An attentive reading of the Tribunal’s decision reveals some interesting issues. First, in support of her position that the relevant reference period for the time test was six months (as opposed to 12), the Commissioner of Competition relied in part on a memorandum circulated by Sears’ legal department to its vice presidents. The memo described the legislation and stated, among other things, that the relevant period for the time test would be the six months prior to making the savings representation. The fact that this internal memo formed part of the Commissioner’s case raises interesting privilege and evidentiary issues for retailers to consider. At the very least, in-house and external legal counsel should keep in mind that not every document prepared by a lawyer is privileged, and privilege can be waived through disclosure or in other ways.

Second, in finding that Sears had failed to establish that the representations were neither materially false nor misleading, the Tribunal held that the magnitude of the advertised savings would have had a material influence on a consumer buying the tires in question. Interestingly, the Tribunal stated that consumer harm is not a necessary element of reviewable conduct or for a finding of a material misrepresentation.

Third, the Tribunal determined that the phrase "good faith" must be interpreted subjectively; that is, "good faith" should be determined by asking whether the supplier truly believed that its regular prices were genuine and bona fide prices, i.e., set with the expectation that they would be validated in the market. External or objective criteria — such as actual sales at the reference price, and whether or not that price was comparable to prices offered by other competitors — may provide evidence that is relevant to assessing whether the supplier truly believed its regular prices to be genuine and bona fide.

Competition Bureau Demands Tough Penalties

The Tribunal issued an order prohibiting Sears from engaging in any similar pricing practices for tires and other automotive products for 10 years (the maximum duration of an order permitted under the Competition Act). However, in view of the length of time that had passed since the advertisements were published in 1999, the Tribunal denied the Competition Bureau’s request for an order requiring Sears to publish public corrective notices.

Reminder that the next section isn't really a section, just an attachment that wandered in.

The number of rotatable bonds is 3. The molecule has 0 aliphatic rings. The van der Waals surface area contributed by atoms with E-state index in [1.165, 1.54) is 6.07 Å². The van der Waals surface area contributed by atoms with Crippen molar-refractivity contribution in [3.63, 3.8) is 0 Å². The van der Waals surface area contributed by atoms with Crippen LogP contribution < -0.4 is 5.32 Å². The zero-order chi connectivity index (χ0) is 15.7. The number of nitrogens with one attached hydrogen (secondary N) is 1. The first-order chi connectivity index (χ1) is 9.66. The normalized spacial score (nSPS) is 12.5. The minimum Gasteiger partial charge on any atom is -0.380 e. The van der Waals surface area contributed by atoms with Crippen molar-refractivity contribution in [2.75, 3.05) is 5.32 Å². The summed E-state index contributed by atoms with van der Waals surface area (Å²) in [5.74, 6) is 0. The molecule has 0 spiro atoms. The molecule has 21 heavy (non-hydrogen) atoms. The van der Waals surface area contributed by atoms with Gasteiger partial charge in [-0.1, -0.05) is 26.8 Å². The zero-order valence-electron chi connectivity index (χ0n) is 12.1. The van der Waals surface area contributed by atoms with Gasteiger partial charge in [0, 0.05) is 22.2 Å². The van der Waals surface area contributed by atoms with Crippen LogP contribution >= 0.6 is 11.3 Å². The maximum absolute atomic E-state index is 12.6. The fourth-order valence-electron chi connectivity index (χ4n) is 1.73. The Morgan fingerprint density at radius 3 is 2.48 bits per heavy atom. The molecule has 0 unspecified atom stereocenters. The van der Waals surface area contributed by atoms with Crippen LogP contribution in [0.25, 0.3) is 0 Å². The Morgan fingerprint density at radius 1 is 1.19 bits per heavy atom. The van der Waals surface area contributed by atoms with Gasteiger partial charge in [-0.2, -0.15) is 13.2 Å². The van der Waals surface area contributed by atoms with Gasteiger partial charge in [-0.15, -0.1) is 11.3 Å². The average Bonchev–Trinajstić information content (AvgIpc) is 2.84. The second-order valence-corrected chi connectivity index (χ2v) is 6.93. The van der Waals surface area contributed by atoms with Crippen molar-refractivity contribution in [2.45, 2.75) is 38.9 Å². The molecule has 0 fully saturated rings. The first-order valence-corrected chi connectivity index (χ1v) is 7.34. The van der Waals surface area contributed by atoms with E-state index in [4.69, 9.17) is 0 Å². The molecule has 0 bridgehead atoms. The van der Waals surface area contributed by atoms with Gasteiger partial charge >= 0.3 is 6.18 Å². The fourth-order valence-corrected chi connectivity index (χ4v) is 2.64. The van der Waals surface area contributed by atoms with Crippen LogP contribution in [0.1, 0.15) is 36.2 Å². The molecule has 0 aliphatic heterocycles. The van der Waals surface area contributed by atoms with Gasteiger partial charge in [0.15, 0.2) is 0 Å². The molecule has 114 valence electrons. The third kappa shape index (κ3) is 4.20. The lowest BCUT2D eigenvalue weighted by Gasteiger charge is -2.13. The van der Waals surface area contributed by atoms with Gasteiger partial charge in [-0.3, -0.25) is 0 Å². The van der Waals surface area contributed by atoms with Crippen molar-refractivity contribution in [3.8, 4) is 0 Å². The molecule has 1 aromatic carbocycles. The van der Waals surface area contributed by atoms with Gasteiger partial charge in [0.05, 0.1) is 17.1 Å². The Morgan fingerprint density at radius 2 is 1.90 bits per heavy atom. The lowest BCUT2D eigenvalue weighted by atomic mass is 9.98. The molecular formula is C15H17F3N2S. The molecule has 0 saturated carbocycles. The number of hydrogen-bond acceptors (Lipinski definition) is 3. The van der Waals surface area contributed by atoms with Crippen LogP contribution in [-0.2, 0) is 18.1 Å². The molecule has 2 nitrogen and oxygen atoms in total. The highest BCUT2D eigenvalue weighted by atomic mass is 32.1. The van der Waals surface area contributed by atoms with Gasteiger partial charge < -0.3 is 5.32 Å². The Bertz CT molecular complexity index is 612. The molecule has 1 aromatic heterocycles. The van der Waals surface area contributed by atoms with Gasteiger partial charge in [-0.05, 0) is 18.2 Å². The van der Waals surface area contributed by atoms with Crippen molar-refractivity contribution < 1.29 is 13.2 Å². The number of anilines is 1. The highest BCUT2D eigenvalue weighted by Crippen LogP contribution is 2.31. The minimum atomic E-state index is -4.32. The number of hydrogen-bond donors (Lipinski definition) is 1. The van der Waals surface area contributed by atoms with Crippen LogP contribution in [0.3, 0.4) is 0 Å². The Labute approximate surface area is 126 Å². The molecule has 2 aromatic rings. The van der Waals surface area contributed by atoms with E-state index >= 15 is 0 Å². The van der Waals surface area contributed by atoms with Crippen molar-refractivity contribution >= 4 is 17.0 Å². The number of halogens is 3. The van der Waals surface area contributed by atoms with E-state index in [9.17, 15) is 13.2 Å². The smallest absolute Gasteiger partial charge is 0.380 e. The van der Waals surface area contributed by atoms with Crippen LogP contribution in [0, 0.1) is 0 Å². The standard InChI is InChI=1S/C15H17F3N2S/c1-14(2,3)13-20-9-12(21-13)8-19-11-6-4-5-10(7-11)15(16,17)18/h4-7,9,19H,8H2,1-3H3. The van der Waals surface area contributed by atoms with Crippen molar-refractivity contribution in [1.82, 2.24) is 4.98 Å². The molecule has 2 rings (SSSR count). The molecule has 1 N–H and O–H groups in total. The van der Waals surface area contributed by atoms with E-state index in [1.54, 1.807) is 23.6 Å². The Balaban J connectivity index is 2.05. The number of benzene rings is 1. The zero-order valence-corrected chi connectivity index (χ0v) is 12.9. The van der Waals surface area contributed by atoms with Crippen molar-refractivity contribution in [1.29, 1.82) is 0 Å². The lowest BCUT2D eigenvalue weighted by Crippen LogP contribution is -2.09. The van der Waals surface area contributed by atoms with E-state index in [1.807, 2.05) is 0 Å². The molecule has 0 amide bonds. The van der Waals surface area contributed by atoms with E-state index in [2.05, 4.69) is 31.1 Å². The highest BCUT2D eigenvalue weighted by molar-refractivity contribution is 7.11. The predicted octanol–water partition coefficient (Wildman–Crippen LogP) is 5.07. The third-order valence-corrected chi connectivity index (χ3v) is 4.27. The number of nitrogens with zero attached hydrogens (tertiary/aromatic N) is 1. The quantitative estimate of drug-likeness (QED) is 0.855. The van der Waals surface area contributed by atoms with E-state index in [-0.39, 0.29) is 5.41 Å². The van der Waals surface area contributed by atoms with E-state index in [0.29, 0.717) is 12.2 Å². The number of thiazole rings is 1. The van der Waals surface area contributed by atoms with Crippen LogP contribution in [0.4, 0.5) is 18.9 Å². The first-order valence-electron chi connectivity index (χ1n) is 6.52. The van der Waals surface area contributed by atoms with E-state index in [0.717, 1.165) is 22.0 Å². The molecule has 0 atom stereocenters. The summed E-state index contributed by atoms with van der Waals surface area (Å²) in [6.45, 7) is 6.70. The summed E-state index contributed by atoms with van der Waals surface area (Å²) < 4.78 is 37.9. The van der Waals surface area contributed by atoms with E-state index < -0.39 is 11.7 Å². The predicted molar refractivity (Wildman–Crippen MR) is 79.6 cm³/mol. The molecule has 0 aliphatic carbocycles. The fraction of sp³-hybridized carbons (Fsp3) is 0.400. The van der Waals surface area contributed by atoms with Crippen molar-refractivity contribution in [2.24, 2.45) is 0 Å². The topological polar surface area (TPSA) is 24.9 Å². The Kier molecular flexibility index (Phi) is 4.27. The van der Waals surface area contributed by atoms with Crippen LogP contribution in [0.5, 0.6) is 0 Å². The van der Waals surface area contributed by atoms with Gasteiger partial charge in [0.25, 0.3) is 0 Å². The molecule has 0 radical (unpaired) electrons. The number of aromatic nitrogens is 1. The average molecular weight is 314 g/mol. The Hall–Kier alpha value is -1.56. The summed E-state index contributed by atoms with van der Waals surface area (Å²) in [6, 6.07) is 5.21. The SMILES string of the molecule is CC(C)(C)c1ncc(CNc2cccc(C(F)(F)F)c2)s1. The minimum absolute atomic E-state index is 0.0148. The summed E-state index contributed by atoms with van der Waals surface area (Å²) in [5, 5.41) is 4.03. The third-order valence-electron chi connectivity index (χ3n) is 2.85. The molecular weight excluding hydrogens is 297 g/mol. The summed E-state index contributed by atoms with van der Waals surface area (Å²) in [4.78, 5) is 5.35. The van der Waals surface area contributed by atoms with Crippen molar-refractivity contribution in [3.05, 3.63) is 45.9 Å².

The Tribunal has reserved its decision with respect to costs and an appropriate administrative monetary penalty, pending further evidence and submissions to be made at a future hearing. The Bureau is seeking the maximum administrative monetary penalty of $100,000 for each line of the advertised tires, for a total of $500,000.

Key Lessons for Retailers

The Sears decision, when considered with the Competition Bureau’s recent consent agreements with Suzy Shier and the Forzani Group Ltd., sends a loud and clear signal to retailers that enforcement of the ordinary selling price provisions of the Competition Act is a priority to the Competition Bureau. In light of this decision and the proposed changes to the Competition Act, retailers should carefully review their current pricing and marketing strategies to ensure they are in compliance with the ordinary selling price provisions.

Kelly Moffatt is a partner in Osler's Business Law Department and Co-Chair of the Franchise & Distribution Specialty Group, where she focuses on trade practice and intellectual property matters. She advises Canadian and foreign-based clients on marketing and trade practice issues (including advertising and promotions, and consumer protection legislation).Megan Hill is an associate in the firm’s Business Law Department and also practises in the Franchising & Distribution Speciality Group.

The content of this article is intended to provide a general guide to the subject matter. Specialist advice should be sought about your specific circumstances.